‘Enough Said’ is not faultless though. It has one unfortunate downside. And despite (seemingly) popular opinion, it has nothing to do with the exclusion of Timbaland and Missy Elliott. The main issue with the record, rather unfortunately (god bless him, we do love him, but) is Drake. His “feature” isn’t the issue, it’s more to do with his overall presence. What Drizzy did on Thank Me Later worked because Aaliyah’s voice was sampled around what he created – she was very much the feature artist, he the star.

But this is supposed to be Aaliyah’s record, she’s the star and Drake should have harnessed his efforts to respect that; instead his verse becomes overbearing and intrusive. His appearance jolts the composure and instead of complimenting, self-indulges. Perhaps Drake needed to employ that emotional, grown man steeze he’s become noted for by approaching this more tenderly: consider how sensitive the issue’s been and listen to the fans. This song shouldn’t have been about anyone but Aaliyah although it’s understandable, taking into account she is one of his musical idols, and that he may have even wanted to use his superstardom in this era to introduce the R&B deity to a younger Pop generation, that he’s opted to make his mark on it. I feel though, he should have stepped back slighly and either not featured at all or delivered his vox more appropriately – softer, more baritone, more complimentary. Even the inclusion of the OVO Owl on the cover-art could be argued as a little indulgent…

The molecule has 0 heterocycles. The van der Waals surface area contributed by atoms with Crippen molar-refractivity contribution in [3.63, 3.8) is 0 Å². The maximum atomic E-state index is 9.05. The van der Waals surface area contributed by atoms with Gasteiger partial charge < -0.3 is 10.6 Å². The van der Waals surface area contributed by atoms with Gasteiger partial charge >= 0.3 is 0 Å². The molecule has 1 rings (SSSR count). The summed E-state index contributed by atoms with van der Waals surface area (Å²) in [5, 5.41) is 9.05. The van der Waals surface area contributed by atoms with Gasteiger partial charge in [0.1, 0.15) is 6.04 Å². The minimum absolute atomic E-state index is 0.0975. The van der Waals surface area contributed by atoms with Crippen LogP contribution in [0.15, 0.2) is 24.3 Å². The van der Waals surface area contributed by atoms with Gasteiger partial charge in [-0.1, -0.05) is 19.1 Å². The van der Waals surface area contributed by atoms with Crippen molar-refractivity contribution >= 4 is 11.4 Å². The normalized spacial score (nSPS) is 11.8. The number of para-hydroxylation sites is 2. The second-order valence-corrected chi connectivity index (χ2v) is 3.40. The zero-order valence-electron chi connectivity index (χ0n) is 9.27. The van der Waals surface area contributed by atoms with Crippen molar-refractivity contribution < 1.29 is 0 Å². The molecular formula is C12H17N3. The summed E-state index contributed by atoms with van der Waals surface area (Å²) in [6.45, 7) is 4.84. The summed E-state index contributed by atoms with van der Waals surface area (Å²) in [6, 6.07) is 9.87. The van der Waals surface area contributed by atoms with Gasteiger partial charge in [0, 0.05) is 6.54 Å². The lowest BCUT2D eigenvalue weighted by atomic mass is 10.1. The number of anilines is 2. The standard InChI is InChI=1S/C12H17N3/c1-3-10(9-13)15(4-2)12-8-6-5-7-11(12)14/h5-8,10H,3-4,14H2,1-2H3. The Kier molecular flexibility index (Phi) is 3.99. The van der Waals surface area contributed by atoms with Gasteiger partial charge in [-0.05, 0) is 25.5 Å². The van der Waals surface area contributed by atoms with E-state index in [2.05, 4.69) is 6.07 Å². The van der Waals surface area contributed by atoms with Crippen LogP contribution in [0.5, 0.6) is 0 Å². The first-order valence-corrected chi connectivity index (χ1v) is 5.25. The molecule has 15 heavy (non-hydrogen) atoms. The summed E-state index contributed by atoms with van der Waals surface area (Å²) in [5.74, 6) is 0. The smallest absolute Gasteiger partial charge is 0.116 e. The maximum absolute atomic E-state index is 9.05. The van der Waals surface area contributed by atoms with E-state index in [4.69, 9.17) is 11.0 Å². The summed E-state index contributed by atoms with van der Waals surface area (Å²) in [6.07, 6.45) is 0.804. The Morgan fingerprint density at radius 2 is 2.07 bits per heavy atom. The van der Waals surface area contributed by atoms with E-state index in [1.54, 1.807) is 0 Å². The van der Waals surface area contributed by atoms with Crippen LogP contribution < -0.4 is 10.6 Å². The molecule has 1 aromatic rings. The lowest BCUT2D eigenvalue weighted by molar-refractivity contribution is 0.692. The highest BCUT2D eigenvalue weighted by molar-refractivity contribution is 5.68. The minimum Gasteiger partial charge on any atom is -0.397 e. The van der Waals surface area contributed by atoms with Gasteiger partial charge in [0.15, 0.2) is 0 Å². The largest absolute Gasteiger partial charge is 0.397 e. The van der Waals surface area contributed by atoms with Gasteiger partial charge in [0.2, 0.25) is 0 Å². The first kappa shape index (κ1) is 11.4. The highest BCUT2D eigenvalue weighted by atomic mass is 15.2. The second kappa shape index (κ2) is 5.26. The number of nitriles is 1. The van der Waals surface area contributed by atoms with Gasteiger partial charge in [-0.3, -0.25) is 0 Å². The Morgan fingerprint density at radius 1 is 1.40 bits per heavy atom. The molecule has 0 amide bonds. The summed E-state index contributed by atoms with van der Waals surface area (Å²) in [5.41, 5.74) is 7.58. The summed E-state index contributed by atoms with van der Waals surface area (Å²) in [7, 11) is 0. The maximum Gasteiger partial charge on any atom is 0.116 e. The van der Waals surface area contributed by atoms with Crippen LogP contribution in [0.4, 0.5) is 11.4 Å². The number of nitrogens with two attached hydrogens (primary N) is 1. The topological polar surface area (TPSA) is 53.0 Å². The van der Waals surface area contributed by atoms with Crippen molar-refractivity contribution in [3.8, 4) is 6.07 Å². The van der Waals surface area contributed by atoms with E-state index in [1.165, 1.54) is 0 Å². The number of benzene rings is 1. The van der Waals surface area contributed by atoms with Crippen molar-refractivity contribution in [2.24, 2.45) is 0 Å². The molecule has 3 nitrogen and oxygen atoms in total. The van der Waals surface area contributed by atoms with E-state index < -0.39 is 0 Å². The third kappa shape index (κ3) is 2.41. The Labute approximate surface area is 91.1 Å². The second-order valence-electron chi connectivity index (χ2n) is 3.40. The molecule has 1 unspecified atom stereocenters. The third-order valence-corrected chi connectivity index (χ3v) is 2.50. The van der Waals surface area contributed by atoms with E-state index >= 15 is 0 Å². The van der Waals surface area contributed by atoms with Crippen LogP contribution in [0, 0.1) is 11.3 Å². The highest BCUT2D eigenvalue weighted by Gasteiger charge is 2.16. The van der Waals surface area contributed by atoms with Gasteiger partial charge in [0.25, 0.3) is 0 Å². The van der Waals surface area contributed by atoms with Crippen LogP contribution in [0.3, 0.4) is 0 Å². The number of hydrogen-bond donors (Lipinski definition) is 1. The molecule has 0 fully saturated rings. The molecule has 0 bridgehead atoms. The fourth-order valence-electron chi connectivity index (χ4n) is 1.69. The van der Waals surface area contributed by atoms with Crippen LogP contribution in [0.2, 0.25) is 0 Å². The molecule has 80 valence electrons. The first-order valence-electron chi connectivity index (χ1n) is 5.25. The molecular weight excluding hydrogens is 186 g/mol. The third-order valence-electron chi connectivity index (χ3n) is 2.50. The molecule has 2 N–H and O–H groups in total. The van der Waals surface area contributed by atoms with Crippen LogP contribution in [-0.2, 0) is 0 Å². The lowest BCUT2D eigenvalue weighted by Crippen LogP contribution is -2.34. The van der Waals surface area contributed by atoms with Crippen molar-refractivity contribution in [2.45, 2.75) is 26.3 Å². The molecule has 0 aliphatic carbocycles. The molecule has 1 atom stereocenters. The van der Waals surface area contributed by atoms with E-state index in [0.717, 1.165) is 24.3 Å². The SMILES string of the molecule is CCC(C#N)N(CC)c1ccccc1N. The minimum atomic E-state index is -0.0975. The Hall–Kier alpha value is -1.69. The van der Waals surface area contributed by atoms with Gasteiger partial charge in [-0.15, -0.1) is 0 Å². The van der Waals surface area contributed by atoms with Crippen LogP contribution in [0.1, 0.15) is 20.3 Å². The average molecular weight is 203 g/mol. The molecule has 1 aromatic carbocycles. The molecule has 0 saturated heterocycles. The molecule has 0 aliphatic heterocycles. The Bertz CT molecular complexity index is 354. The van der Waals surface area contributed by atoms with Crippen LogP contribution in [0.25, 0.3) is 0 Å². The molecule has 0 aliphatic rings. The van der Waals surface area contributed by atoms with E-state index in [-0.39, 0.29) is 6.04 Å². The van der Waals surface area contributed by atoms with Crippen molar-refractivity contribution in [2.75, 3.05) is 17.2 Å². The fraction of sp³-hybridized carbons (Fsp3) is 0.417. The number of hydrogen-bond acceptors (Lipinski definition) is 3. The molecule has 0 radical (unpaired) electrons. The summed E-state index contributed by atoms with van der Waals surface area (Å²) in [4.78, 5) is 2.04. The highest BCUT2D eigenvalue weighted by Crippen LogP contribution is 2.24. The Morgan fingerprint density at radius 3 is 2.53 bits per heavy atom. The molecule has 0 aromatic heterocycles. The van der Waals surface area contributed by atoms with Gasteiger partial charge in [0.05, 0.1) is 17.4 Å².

That said – I’m so very happy this has materialized, that it’s even in existence. Some generation’s have their Edith Piaf’s or their Janis Joplin’s – for us here at PinBoard, as school kids in the 90s, we were self-raised on this figure. It’s an emotional, heart warming, respectable tribute to an icon and her legacy. We’ve championed our case and expressed our opinion as to why we felt Drake & 40 were the right team for this (near impossible) task of taking the Aaliyah sound ahead and after hearing ‘Enough Said’ – I’m hoping you’ll agree we weren’t wrong. We’ve lived through So Far Gone, ‘CMYK‘, House of Balloons, The xx… times change, technology changes, as do the sonic interpretatives.